supple

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English[edit]

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Etymology[edit]

From Middle English souple, from Old French souple, soupple (soft, lithe, yielding), from Latin supplic-, supplex (suppliant, submissive, kneeling), of uncertain formation. Either from sub + plicō (bend) (compare complex), or from sub + plācō (placate). More at sub-, placate.

Pronunciation[edit]

Adjective[edit]

supple (comparative suppler, superlative supplest)

  1. pliant, flexible, easy to bend
  2. lithe and agile when moving and bending
    supple joints; supple fingers
  3. compliant; yielding to the will of others
    a supple horse
    • John Locke
      If punishment [] makes not the will supple, it hardens the offender.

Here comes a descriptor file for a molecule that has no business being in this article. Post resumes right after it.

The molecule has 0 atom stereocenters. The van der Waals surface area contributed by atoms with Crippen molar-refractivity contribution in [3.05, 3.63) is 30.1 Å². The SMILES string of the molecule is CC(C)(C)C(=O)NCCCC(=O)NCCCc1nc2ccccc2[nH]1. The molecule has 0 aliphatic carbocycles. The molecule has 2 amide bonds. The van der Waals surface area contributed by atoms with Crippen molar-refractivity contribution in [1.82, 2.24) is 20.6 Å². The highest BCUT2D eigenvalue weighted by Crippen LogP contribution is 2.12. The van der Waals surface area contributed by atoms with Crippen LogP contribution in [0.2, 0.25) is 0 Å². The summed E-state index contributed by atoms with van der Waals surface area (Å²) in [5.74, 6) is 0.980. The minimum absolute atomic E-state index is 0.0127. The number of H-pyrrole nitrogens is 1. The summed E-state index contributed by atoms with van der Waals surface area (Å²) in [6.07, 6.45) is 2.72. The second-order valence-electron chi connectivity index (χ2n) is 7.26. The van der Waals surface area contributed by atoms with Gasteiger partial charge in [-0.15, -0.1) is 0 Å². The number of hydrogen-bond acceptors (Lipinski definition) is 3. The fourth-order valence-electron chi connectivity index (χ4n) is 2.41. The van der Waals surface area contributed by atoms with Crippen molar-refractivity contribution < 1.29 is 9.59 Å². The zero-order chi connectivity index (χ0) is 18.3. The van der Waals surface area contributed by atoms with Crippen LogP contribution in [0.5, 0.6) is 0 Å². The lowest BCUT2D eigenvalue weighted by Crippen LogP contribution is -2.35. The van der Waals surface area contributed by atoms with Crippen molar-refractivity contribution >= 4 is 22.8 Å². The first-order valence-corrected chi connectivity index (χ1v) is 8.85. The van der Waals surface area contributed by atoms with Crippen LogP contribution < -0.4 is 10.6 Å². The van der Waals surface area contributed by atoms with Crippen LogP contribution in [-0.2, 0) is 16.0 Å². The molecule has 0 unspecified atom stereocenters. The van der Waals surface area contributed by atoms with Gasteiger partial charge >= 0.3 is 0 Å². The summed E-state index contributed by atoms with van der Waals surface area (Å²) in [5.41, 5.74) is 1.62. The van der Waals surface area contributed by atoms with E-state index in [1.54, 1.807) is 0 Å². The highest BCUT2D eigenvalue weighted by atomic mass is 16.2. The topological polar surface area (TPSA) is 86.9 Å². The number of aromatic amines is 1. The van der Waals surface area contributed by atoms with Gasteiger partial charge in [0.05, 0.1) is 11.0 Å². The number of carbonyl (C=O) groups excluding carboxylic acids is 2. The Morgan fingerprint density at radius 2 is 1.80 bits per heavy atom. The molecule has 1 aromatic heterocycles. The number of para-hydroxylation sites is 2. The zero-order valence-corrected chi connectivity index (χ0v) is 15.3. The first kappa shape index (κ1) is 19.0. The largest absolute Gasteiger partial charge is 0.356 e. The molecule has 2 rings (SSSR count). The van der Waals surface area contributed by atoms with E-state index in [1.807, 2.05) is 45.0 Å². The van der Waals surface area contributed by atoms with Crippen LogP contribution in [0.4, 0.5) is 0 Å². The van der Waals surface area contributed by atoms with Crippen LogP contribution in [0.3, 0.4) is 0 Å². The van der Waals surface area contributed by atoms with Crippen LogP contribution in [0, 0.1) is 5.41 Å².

Translations[edit]

Verb[edit]

supple (third-person singular simple present supples, present participle suppling, simple past and past participle suppled)

  1. To make or become supple.
    • Dryden
      The stones [] suppled into softness as they fell.
    • Spenser
      The flesh therewith she suppled and did steep.
  2. To make compliant, submissive, or obedient.
    • John Locke
      a mother persisting till she had bent her daughter's mind and suppled her will
    • Barrow
      They should supple our stiff willfulness.

Translations[edit]


Latin[edit]

Verb[edit]

supplē

  1. second-person singular present active imperative of suppleō